Arduino Nano - Car
This tutorial instructs you how to build a IR-remote-controlled car use Arduino Nano, and IR remote controller.
Or you can buy the following sensor kit:
|DIYables Sensor Kit 30 types, 69 units
Overview of Robot Car
In the world of Arduino Nano, the robot car is commonly known as the RC car, remote control car, smart car, or DIY car. This nifty creation can be controlled from a distance using either an IR remote controller or a smartphone app via Bluetooth/WiFi. It can make sharp turns to the left or right and move forward or backward with ease.
A 2WD (Two-Wheel Drive) vehicle for Arduino Nano is a small robot car that you can assemble and operate using an Arduino Nano board. It usually consists of the following essential parts:
- Chassis: This is like the car's body, where you attach all the other components.
- Wheels: These are the two wheels that make the car move. They are connected to two DC motors.
- Motors: Two DC motors are used to drive the two wheels.
- Motor Driver: The motor driver board is a crucial component that connects the Arduino Nano to the motors. It takes signals from the Arduino Nano and gives power and control to the motors.
- Arduino Nano Board: This is the car's brain. It reads inputs from sensors and user commands and controls the motors accordingly.
- Power Source: The 2WD car needs a power source, usually batteries and a battery holder, to provide power to the motors and the Arduino Nano board.
- Wireless Receiver: This is an infrared, Bluetooth, or WiFi module that enables wireless communication with a remote control or smartphone.
- Optional Components: Depending on how advanced you want your project to be, you can add various optional parts like sensors (for example, ultrasonic sensors for avoiding obstacles or line-following sensors), and more.
In this tutorial, to make it simple, we will use:
- 2WD Car kit (including Chassis, wheels, motors, battery holder)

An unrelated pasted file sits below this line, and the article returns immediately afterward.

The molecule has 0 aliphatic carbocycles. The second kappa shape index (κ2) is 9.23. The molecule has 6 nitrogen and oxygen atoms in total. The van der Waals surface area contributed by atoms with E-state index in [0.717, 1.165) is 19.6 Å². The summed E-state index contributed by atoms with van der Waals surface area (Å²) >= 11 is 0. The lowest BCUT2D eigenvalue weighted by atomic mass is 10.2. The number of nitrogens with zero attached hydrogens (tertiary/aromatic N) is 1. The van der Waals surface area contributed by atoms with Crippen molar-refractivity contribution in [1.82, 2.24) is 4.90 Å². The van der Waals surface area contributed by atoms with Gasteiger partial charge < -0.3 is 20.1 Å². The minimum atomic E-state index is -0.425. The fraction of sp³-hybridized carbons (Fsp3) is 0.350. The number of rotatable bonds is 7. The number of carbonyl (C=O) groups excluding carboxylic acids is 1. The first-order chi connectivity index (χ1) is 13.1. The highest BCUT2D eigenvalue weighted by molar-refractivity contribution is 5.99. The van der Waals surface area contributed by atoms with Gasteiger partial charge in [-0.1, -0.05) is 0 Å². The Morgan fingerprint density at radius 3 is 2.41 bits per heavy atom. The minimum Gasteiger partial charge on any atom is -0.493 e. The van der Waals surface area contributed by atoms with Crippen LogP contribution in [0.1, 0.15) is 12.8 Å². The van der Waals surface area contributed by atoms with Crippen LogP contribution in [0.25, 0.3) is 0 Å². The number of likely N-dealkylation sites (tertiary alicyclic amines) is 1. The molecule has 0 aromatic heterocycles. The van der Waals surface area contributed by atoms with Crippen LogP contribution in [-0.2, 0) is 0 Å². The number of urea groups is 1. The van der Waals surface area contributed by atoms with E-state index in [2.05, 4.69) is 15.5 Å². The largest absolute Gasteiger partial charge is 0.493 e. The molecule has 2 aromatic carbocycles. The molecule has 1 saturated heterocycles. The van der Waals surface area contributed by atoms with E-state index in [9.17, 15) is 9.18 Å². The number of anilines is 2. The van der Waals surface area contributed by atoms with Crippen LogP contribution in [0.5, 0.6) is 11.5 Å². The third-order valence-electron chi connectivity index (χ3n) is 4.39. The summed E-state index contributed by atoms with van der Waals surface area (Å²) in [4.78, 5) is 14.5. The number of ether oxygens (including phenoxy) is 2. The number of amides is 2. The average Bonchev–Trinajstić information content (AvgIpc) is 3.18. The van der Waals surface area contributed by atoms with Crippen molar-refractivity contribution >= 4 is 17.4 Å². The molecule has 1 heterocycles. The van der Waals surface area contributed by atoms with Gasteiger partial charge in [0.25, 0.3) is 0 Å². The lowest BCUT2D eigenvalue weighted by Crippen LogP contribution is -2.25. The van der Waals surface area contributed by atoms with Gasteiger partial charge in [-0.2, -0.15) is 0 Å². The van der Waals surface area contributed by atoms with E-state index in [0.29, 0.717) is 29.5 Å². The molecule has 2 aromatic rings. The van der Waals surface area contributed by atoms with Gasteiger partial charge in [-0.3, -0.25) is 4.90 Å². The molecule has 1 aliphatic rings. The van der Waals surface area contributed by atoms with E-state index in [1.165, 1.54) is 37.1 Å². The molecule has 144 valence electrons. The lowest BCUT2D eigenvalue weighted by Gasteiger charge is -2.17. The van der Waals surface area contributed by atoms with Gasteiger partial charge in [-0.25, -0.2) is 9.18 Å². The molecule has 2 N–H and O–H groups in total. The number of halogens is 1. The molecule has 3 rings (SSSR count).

- L298N Motor Driver
- IR infrared kit (including IR controller and IR receiver)
Check the hardware list at the top of this page.
How It Works
- Arduino Nano connects to the DC motors of the robot car through L298N motor driver module.
- Arduino Nano connects to an IR receiver.
- The battery powers Arduino Nano, DC motors, motor driver, and IR receiver.
- Users press the UP/DOWN/LEFT/RIGHT/OK keys on the IR remote controller.
- Arduino Nano receives the UP/DOWN/LEFT/RIGHT/OK commands through the IR receiver.
- Arduino Nano controls the car to move FORWARD/BACKWARD/LEFT/RIGHT/STOP by controlling the DC motor via the motor driver.
This image is created using Fritzing. Click to enlarge image
Usually, we require two sources of power:
- One for the motor (indirectly through the L298N module).
- Another for the Arduino Nano board, L298N module, and IR receiver.
However, there's a way to simplify this and use only one power source for everything. You can achieve this by using four 1.5V batteries (totaling 6V). Here's how:
- Connect the batteries to the L298N module following the diagram above.
- Remove all of three jumpers on the L298N module.
Arduino Nano Code
- Install DIYables_IRcontroller library on Arduino IDE by following this instruction
- Do the wiring as the diagram shown above.
- Disconnect the wire from the Vin pin on the Arduino Nano because we will power Arduino Nano via USB cable when uploading code.
- Flip the car upside down so that the wheels are on top.
- Connect the Arduino Nano to your computer using the USB cable.
- Copy the provided code and open it in the Arduino IDE.
- Click the Upload button in the Arduino IDE to transfer the code to the Arduino Nano.
- Use the IR remote controller to make the car go forward, backward, left, right, or stop.
- Check if the wheels move correctly according to your commands.
- If the wheels move the wrong way, swap the wires of the DC motor on the L298N module.
- You can also see the results on the Serial Monitor in the Arduino IDE.
- If everything is working fine, disconnect the USB cable from the Arduino Nano, and connect back the wire to Vin pin to power the Arduino Nano from the battery.
- Flip the car back to its normal position with the wheels on the ground.
- Have fun controlling the car!
Read the line-by-line explanation in comment lines of code!
You can learn more about the code by checking the following tutorials:
- Arduino Nano - DC motor tutorial
You can extend this project by:
- Adding obstacle avoidance sensors to immidilately stop the car if an obstacle is detected.
- Adding function to control the speed of car (see Arduino Nano - DC motor tutorial). The provided code controls car with full speed.